Although wearing a bicycle helmet may seem like a hassle, this simple piece of equipment is vital to your cycling safety. In 2011, according to a report from the Insurance Institute for Highway Safety, 67 percent of people who died from a cycling accident weren't wearing a helmet. Because your helmet doesn't include an expiration date, you'll need to consider several factors and inspect your helmet to see if it needs to be replaced.
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Oldie But Not a Goodie
Helmets built prior to the 1980s may have a nostalgic place in the cycling world, but they should be replaced. The materials used in older helmets no longer meet the safety standards and do not provide the shock protection needed in a serious crash. Helmets from the 1970s often have a hard shell like up-to-date helmets, but the foam liner is too thin to protect your head in a crash. In the 1980s, the foam got thicker, but some companies dropped the hard shell, making the helmets little better than placing a piece of plastic foam on your head. Even with a minor impact, these shell-less helmets can break apart.
Crash and Replace
If you've had a bike accident in which your helmet hit the ground, you've experienced firsthand just how protective a helmet can be. Despite how much you may appreciate that helmet for saving your life, you should replace it. After a major impact -- including that from being dropped on a hard surface -- the foam of your helmet weakens. Even if you can't see cracks or dents in the helmet, this weakness can cause your helmet to break apart if you crash. Before you rush out to buy a new helmet, check with your helmet's manufacturer. Some companies will replace the helmet for less than the cost of a new one.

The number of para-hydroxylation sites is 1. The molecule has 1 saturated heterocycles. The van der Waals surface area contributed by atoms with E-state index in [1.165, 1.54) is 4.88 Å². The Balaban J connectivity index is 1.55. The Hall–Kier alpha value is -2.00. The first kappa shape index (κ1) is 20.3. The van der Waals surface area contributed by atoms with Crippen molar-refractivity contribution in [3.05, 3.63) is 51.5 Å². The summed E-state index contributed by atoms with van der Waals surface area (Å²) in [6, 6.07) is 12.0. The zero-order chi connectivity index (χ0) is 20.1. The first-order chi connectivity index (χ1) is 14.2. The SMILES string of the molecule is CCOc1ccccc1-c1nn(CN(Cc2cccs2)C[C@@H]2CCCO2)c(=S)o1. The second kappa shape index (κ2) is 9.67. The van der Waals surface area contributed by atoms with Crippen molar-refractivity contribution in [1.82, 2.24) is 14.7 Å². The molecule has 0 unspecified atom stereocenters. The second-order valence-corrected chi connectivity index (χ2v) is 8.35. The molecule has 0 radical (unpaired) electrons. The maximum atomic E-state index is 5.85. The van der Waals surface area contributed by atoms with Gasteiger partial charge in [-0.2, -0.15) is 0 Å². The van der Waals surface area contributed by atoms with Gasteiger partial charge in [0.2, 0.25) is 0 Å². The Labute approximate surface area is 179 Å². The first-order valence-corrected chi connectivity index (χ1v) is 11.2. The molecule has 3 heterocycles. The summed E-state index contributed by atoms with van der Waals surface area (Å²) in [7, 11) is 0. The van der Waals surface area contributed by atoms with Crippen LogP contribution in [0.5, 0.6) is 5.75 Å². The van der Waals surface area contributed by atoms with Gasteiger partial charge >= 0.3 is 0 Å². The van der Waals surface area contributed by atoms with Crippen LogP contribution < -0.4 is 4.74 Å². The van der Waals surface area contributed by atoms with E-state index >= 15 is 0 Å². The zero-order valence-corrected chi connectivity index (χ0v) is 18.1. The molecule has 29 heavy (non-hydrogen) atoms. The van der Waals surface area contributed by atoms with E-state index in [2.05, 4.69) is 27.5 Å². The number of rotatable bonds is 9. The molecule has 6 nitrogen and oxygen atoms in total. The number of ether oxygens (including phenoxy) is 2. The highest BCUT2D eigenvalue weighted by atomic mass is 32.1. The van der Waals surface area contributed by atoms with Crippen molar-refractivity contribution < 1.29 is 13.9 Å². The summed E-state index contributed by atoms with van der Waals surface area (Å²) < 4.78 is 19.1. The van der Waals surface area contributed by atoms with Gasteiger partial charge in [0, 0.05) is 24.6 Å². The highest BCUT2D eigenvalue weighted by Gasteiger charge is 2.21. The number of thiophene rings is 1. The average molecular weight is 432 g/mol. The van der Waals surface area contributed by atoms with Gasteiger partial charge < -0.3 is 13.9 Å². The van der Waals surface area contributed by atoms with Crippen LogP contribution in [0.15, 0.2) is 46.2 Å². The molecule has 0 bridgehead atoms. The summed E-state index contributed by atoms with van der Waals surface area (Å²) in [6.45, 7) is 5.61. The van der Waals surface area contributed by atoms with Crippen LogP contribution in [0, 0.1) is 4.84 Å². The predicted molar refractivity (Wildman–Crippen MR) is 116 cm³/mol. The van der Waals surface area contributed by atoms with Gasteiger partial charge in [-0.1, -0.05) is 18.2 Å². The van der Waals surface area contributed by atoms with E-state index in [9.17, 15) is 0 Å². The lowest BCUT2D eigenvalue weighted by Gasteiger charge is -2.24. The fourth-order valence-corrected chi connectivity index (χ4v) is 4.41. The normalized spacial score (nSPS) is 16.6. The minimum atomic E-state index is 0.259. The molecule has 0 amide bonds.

Meeting the Standards
Helmets must meet certain safety standards. Once a helmet has met these standards, it receives a stamp from the Snell Memorial Foundation, the Consumer Product Safety Commission or the American Society for Testing and Materials. If your helmet has not met the standards of at least one of these groups, you should replace it.
Some helmet manufacturers state that a helmet should be replaced as often as every three years. Others cite every five to eight years as the magic time frame for replacing a helmet. Some of the recommended replacement times have to do with research on helmets while some represents a company's desire to get you to buy a new helmet.
Examining your helmet is often a better way to tell if it should be replaced. Check the outer shell for cracks or splits, then press on it to see if the shell pops back into place. If there are cracks or the shell doesn't spring back, replace the helmet. A helmet also should be replaced if the shell has faded from UV exposure, since the plastic may have weakened. Next, check the foam liner for any cracks or dents and the straps and buckles for any worn or tattered areas.